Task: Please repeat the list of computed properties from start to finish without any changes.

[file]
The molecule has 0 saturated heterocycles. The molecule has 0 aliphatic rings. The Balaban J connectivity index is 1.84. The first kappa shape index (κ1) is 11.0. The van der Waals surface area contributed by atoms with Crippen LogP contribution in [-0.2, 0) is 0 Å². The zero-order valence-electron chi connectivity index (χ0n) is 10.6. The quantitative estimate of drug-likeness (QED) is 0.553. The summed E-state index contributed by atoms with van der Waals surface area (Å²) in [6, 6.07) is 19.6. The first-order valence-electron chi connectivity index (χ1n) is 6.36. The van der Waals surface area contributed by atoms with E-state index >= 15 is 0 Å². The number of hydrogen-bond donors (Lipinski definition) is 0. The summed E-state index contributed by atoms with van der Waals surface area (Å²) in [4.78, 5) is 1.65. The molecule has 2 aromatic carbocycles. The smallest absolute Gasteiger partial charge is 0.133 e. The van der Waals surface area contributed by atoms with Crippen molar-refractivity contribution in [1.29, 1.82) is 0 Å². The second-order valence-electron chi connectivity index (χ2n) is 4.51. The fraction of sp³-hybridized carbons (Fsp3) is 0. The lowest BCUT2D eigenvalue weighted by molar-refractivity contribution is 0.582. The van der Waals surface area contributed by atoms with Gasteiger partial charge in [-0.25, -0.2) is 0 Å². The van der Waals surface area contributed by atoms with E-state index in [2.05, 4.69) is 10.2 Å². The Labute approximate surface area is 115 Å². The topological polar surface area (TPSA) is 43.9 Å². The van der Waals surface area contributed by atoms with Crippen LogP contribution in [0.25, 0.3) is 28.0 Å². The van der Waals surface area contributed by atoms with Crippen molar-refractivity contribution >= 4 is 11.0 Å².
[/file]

The molecule has 0 saturated heterocycles. The molecule has 0 aliphatic rings. The Balaban J connectivity index is 1.84. The first kappa shape index (κ1) is 11.0. The van der Waals surface area contributed by atoms with Crippen LogP contribution in [-0.2, 0) is 0 Å². The zero-order valence-electron chi connectivity index (χ0n) is 10.6. The quantitative estimate of drug-likeness (QED) is 0.553. The summed E-state index contributed by atoms with van der Waals surface area (Å²) in [6, 6.07) is 19.6. The first-order valence-electron chi connectivity index (χ1n) is 6.36. The van der Waals surface area contributed by atoms with E-state index >= 15 is 0 Å². The number of hydrogen-bond donors (Lipinski definition) is 0. The summed E-state index contributed by atoms with van der Waals surface area (Å²) in [4.78, 5) is 1.65. The molecule has 2 aromatic carbocycles. The smallest absolute Gasteiger partial charge is 0.133 e. The van der Waals surface area contributed by atoms with Crippen molar-refractivity contribution in [1.29, 1.82) is 0 Å². The second-order valence-electron chi connectivity index (χ2n) is 4.51. The fraction of sp³-hybridized carbons (Fsp3) is 0. The lowest BCUT2D eigenvalue weighted by molar-refractivity contribution is 0.582. The van der Waals surface area contributed by atoms with Gasteiger partial charge in [-0.25, -0.2) is 0 Å². The van der Waals surface area contributed by atoms with E-state index in [2.05, 4.69) is 10.2 Å². The Labute approximate surface area is 115 Å². The topological polar surface area (TPSA) is 43.9 Å². The van der Waals surface area contributed by atoms with Crippen LogP contribution in [0.25, 0.3) is 28.0 Å². The van der Waals surface area contributed by atoms with Crippen molar-refractivity contribution >= 4 is 11.0 Å².